• The Sunday Times, May 2014

    “From the breeze-kissed terraces of Castara Retreats, the view sweeps around the bay, taking in the sparkling cobalt sea, the clean white curve of sandy beach and the sweetie shop – bright paintwork on the houses clambering up the hillside. It brings to mind the prelapsarian stake of a once similarly enticing Mediterranean fishing village. Have I discovered the St Tropez of the Caribbean?

    …There are plenty of guest houses and holiday flats in Castara village but this is the chicest, a collection of 12 lodges and apartments cantilevered out from the lush green hillside at the southern end. No TV, no air con, just natural wood, slatted blinds, secluded terraces and simple, comfortable furniture – it’s like living in a grown up treehouse, with parrots swooping through the foliage.

    …The rooms are kitted out for self-catering – buy a bonito tuna from the fisherman’s co-op on the beach for about £8, bread from the village’s traditional clay oven – but Castara Retreats has its own bar and restaurant. [It] doesn’t open for breakfast, so you have to wander down to a village café for your eggs and coconut bake – but that is exactly the point of the enterprise. Steve Felgate, founder of Castara Retreats, is determined to run it along the principles of responsible tourism, ensuring that as much cash as possible goes directly into the community.”

    “It’s like living in a grown up treehouse, with parrots swooping through the foliage.”

  • The Telegraph Magazine, February 2012

    “This is as good as it gets”
    Edmund de Waal, The Telegraph Magazine

    Woken by awe. ‘Awesome!’ shouts the figure in pyjamas leaning over the balcony. ‘Come and see, come and see this now!’. A bay 100ft below us with a scattering of narrow fishing boats at anchor, houses with metal roofs embedded into the hills of palm and banana, the sound of waves. And magnificent frigate birds…sweeping and diving into azure. Disbelief at dawn. Fishermen dragging a seine net into the shore. There seems to be flocks of parrots. We seem to have made it.

    …We booked 10 days in a lodge at Castara Retreats. These lodges seem simple: polished floors and large open verandas and fretted wooden shutters, each one angled to make most sense of the spectacular views. But it is a deceptive simplicity, for there are hammocks and a dock for an iPod and the kitchen has a proper coffee machine, and the stack of novels turned up books for us all. It is not a hotel. It is owned by an English couple, but managed by a local couple, Porridge and his wife, Jeanell, warm and capable and unflappable in the face of requests. They produced the best book on the birds of Tobago one night, a bottle of disinfectant for a wound another.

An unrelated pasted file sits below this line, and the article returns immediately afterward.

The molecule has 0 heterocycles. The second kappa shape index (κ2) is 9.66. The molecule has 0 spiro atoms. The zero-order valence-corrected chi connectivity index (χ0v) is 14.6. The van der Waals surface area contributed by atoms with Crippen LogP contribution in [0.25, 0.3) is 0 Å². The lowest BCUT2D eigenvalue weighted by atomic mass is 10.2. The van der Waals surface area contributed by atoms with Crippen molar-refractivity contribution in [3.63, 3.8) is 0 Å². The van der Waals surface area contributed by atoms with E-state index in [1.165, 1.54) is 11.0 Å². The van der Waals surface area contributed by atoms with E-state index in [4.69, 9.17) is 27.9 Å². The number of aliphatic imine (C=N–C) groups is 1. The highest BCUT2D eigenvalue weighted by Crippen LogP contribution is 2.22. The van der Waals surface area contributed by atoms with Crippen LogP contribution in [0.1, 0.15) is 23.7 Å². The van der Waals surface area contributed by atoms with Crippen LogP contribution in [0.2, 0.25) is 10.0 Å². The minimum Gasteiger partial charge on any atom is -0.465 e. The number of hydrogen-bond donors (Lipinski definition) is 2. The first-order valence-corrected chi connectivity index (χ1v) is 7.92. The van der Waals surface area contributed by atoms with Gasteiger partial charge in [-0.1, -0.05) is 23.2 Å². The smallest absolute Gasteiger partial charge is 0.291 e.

…Castara itself offered the chance of easy days. The warmth of the sea was a shock for our children used to the cold waters off the coast of Scotland. The joy of playing in the waves, getting knocked over in the waves, the snorkelling. They loved disappearing into the village with a fistful of dollars and returning with fudge (delicious) and a carmine sorrel drink (peculiar). Foraging in the village for supplies was an art. If you wanted fish and rice and salad, you were in heaven.”

  • The independent June 2015

    “There is touch of the treehouse to each of the 14 lodges that make up Castara Retreats, poking up through lush vegetation on a hillside outside the small village from which it takes its name. With views of a perfect mezzaluna of golden sand, the one-and two-bedroom, self-catering villas and apartments are simple yet stylish with louvred shutters and hammocks for al fresco lounging watching the hummingbirds dart around you. Castara Retreats has extended its wellness o ering, and now has yoga classes and massages with mind-blowing views of the aquamarine waters of the Caribbean; or you can simply wander down to the village and mingle with the locals.”

  • City AM

    “To stay there is to experience something approaching the ‘real Tobago’…”

    “Castara Retreats is run by locals, staffed by locals, and any activity you choose to do there – be it snorkelling, or a boat ride around the bay – will be undertaken under the watchful eye of a local. As an example of sustainable integrated tourism, it’s been such a success that the government is using it as a model for further developments.”

    “…Castara Retreats, complex of ‘rustic luxury’ self-catering lodges overlooking the bay…They may not have chocolates on the pillow, but they do have all you could need for a comfortable spell in the Caribbean: glorious west-facing views across the bay, luxurious beds with high quality mosquito nets, a well equipped kitchen…With fretted wooden shutters for walls, there’s no need for air-conditioning, and the openness allows for intimate contact with the island’s incredible fauna.”

  • Escapism Magazine – Issue 29